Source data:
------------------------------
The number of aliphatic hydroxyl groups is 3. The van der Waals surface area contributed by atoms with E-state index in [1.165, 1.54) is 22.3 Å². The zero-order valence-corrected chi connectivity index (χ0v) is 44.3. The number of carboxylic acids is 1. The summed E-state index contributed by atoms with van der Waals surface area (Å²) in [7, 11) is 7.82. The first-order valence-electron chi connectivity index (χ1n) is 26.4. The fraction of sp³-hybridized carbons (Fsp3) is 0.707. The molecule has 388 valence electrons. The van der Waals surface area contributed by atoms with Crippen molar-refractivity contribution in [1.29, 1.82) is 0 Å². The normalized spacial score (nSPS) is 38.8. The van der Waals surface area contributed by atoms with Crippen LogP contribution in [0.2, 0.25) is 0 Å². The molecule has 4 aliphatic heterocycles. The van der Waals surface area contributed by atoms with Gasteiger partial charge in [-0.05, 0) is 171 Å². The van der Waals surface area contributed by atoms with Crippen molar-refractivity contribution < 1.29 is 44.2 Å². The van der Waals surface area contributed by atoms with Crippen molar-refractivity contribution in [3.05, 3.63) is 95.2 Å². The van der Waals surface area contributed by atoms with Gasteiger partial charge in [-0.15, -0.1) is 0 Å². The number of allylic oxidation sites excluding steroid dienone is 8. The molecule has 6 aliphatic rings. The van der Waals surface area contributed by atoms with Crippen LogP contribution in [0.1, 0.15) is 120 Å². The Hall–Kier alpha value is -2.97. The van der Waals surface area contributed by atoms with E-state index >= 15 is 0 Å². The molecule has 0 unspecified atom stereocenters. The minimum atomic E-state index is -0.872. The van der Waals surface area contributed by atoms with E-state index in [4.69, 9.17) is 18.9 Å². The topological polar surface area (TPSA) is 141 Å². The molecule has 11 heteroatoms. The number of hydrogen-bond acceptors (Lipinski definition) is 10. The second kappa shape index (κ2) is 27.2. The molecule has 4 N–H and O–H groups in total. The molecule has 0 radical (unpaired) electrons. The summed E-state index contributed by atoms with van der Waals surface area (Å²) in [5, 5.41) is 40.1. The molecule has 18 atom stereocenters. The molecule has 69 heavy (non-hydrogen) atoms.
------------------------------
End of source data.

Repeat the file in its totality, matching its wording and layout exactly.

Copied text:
The number of aliphatic hydroxyl groups is 3. The van der Waals surface area contributed by atoms with E-state index in [1.165, 1.54) is 22.3 Å². The zero-order valence-corrected chi connectivity index (χ0v) is 44.3. The number of carboxylic acids is 1. The summed E-state index contributed by atoms with van der Waals surface area (Å²) in [7, 11) is 7.82. The first-order valence-electron chi connectivity index (χ1n) is 26.4. The fraction of sp³-hybridized carbons (Fsp3) is 0.707. The molecule has 388 valence electrons. The van der Waals surface area contributed by atoms with Crippen molar-refractivity contribution in [1.29, 1.82) is 0 Å². The normalized spacial score (nSPS) is 38.8. The van der Waals surface area contributed by atoms with Crippen LogP contribution in [0.2, 0.25) is 0 Å². The molecule has 4 aliphatic heterocycles. The van der Waals surface area contributed by atoms with Gasteiger partial charge in [-0.05, 0) is 171 Å². The van der Waals surface area contributed by atoms with Crippen molar-refractivity contribution < 1.29 is 44.2 Å². The van der Waals surface area contributed by atoms with Crippen molar-refractivity contribution in [3.05, 3.63) is 95.2 Å². The van der Waals surface area contributed by atoms with Gasteiger partial charge in [-0.15, -0.1) is 0 Å². The number of allylic oxidation sites excluding steroid dienone is 8. The molecule has 6 aliphatic rings. The van der Waals surface area contributed by atoms with Crippen LogP contribution in [0.1, 0.15) is 120 Å². The Hall–Kier alpha value is -2.97. The van der Waals surface area contributed by atoms with E-state index >= 15 is 0 Å². The molecule has 0 unspecified atom stereocenters. The minimum atomic E-state index is -0.872. The van der Waals surface area contributed by atoms with E-state index in [4.69, 9.17) is 18.9 Å². The topological polar surface area (TPSA) is 141 Å². The molecule has 11 heteroatoms. The number of hydrogen-bond acceptors (Lipinski definition) is 10. The second kappa shape index (κ2) is 27.2. The molecule has 4 N–H and O–H groups in total. The molecule has 0 radical (unpaired) electrons. The summed E-state index contributed by atoms with van der Waals surface area (Å²) in [5, 5.41) is 40.1. The molecule has 18 atom stereocenters. The molecule has 69 heavy (non-hydrogen) atoms.